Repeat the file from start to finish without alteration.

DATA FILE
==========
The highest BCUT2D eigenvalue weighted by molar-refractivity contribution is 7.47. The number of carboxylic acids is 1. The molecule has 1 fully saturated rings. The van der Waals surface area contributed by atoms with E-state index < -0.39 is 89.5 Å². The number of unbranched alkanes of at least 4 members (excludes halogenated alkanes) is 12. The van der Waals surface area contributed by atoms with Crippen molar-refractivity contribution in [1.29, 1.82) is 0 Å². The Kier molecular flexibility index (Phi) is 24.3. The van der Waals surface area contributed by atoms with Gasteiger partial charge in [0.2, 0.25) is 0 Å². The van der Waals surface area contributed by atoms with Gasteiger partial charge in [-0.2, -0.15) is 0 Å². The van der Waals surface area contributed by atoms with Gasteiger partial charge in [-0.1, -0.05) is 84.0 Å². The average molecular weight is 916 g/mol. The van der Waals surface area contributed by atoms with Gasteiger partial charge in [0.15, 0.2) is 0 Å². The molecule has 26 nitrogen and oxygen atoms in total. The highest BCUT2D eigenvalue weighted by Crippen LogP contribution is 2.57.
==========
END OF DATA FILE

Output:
The highest BCUT2D eigenvalue weighted by molar-refractivity contribution is 7.47. The number of carboxylic acids is 1. The molecule has 1 fully saturated rings. The van der Waals surface area contributed by atoms with E-state index < -0.39 is 89.5 Å². The number of unbranched alkanes of at least 4 members (excludes halogenated alkanes) is 12. The van der Waals surface area contributed by atoms with Crippen molar-refractivity contribution in [1.29, 1.82) is 0 Å². The Kier molecular flexibility index (Phi) is 24.3. The van der Waals surface area contributed by atoms with Gasteiger partial charge in [0.2, 0.25) is 0 Å². The van der Waals surface area contributed by atoms with Gasteiger partial charge in [-0.2, -0.15) is 0 Å². The van der Waals surface area contributed by atoms with Gasteiger partial charge in [-0.1, -0.05) is 84.0 Å². The average molecular weight is 916 g/mol. The van der Waals surface area contributed by atoms with Gasteiger partial charge in [0.15, 0.2) is 0 Å². The molecule has 26 nitrogen and oxygen atoms in total. The highest BCUT2D eigenvalue weighted by Crippen LogP contribution is 2.57.